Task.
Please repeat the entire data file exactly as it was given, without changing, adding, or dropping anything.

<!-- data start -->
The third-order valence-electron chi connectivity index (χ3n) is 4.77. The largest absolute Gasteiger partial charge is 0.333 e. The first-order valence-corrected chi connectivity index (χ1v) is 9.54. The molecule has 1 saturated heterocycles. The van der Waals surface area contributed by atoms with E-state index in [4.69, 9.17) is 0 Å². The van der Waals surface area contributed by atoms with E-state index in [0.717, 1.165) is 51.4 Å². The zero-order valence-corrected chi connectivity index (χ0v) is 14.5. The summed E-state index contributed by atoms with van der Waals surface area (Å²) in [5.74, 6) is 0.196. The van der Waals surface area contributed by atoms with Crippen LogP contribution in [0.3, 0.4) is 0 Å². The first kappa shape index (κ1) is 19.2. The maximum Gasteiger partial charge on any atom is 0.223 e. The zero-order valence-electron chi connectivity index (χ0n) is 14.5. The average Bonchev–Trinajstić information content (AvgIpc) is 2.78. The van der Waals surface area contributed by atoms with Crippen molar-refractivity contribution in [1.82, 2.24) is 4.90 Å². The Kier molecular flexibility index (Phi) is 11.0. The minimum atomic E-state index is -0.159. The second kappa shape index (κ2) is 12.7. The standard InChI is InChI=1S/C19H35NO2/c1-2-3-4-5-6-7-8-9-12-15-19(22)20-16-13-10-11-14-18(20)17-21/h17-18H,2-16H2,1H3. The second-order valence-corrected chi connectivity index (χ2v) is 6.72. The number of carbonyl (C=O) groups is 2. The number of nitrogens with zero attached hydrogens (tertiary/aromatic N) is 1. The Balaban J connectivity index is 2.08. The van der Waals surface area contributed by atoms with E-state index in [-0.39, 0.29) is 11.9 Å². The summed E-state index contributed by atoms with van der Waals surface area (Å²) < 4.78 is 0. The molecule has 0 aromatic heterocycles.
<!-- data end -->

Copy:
The third-order valence-electron chi connectivity index (χ3n) is 4.77. The largest absolute Gasteiger partial charge is 0.333 e. The first-order valence-corrected chi connectivity index (χ1v) is 9.54. The molecule has 1 saturated heterocycles. The van der Waals surface area contributed by atoms with E-state index in [4.69, 9.17) is 0 Å². The van der Waals surface area contributed by atoms with E-state index in [0.717, 1.165) is 51.4 Å². The zero-order valence-corrected chi connectivity index (χ0v) is 14.5. The summed E-state index contributed by atoms with van der Waals surface area (Å²) in [5.74, 6) is 0.196. The van der Waals surface area contributed by atoms with Crippen LogP contribution in [0.3, 0.4) is 0 Å². The first kappa shape index (κ1) is 19.2. The maximum Gasteiger partial charge on any atom is 0.223 e. The zero-order valence-electron chi connectivity index (χ0n) is 14.5. The average Bonchev–Trinajstić information content (AvgIpc) is 2.78. The van der Waals surface area contributed by atoms with Crippen molar-refractivity contribution in [1.82, 2.24) is 4.90 Å². The Kier molecular flexibility index (Phi) is 11.0. The minimum atomic E-state index is -0.159. The second kappa shape index (κ2) is 12.7. The standard InChI is InChI=1S/C19H35NO2/c1-2-3-4-5-6-7-8-9-12-15-19(22)20-16-13-10-11-14-18(20)17-21/h17-18H,2-16H2,1H3. The second-order valence-corrected chi connectivity index (χ2v) is 6.72. The number of carbonyl (C=O) groups is 2. The number of nitrogens with zero attached hydrogens (tertiary/aromatic N) is 1. The Balaban J connectivity index is 2.08. The van der Waals surface area contributed by atoms with E-state index in [-0.39, 0.29) is 11.9 Å². The summed E-state index contributed by atoms with van der Waals surface area (Å²) < 4.78 is 0. The molecule has 0 aromatic heterocycles.